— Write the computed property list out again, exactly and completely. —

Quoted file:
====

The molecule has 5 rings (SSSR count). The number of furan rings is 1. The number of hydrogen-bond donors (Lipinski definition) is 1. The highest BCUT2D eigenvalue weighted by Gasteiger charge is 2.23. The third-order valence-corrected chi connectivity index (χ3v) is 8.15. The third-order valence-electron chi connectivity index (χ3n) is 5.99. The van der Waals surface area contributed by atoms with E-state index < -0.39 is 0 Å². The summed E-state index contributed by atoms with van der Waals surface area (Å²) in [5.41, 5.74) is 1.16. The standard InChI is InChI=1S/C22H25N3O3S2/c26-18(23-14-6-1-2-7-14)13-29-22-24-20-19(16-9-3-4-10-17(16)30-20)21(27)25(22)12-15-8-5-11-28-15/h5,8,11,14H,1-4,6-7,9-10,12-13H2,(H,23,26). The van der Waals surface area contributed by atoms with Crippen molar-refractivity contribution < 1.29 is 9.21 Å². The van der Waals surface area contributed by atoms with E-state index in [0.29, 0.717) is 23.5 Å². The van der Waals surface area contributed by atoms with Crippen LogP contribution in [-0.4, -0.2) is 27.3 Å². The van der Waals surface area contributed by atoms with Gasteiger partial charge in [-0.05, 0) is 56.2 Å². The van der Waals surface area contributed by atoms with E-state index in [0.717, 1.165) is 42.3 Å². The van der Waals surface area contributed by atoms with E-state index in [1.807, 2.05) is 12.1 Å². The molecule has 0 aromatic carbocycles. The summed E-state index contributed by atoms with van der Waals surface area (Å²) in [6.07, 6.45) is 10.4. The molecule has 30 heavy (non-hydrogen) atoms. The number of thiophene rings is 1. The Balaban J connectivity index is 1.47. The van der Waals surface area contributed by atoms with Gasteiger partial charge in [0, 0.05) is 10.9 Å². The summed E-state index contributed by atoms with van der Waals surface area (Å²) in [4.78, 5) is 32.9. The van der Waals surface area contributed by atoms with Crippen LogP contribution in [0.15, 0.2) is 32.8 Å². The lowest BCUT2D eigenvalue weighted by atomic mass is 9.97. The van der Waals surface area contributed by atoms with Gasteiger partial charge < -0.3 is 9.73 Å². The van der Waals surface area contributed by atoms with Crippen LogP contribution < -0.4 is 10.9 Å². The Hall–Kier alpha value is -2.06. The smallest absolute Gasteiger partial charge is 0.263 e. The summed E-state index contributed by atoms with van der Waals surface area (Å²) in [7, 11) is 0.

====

The molecule has 5 rings (SSSR count). The number of furan rings is 1. The number of hydrogen-bond donors (Lipinski definition) is 1. The highest BCUT2D eigenvalue weighted by Gasteiger charge is 2.23. The third-order valence-corrected chi connectivity index (χ3v) is 8.15. The third-order valence-electron chi connectivity index (χ3n) is 5.99. The van der Waals surface area contributed by atoms with E-state index < -0.39 is 0 Å². The summed E-state index contributed by atoms with van der Waals surface area (Å²) in [5.41, 5.74) is 1.16. The standard InChI is InChI=1S/C22H25N3O3S2/c26-18(23-14-6-1-2-7-14)13-29-22-24-20-19(16-9-3-4-10-17(16)30-20)21(27)25(22)12-15-8-5-11-28-15/h5,8,11,14H,1-4,6-7,9-10,12-13H2,(H,23,26). The van der Waals surface area contributed by atoms with Crippen molar-refractivity contribution < 1.29 is 9.21 Å². The van der Waals surface area contributed by atoms with E-state index in [0.29, 0.717) is 23.5 Å². The van der Waals surface area contributed by atoms with Crippen LogP contribution in [-0.4, -0.2) is 27.3 Å². The van der Waals surface area contributed by atoms with Gasteiger partial charge in [-0.05, 0) is 56.2 Å². The van der Waals surface area contributed by atoms with E-state index in [0.717, 1.165) is 42.3 Å². The van der Waals surface area contributed by atoms with E-state index in [1.807, 2.05) is 12.1 Å². The molecule has 0 aromatic carbocycles. The summed E-state index contributed by atoms with van der Waals surface area (Å²) in [6.07, 6.45) is 10.4. The molecule has 30 heavy (non-hydrogen) atoms. The number of thiophene rings is 1. The Balaban J connectivity index is 1.47. The van der Waals surface area contributed by atoms with Gasteiger partial charge in [0, 0.05) is 10.9 Å². The summed E-state index contributed by atoms with van der Waals surface area (Å²) in [4.78, 5) is 32.9. The van der Waals surface area contributed by atoms with Crippen LogP contribution in [0.15, 0.2) is 32.8 Å². The lowest BCUT2D eigenvalue weighted by atomic mass is 9.97. The van der Waals surface area contributed by atoms with Gasteiger partial charge < -0.3 is 9.73 Å². The van der Waals surface area contributed by atoms with Crippen LogP contribution < -0.4 is 10.9 Å². The Hall–Kier alpha value is -2.06. The smallest absolute Gasteiger partial charge is 0.263 e. The summed E-state index contributed by atoms with van der Waals surface area (Å²) in [7, 11) is 0.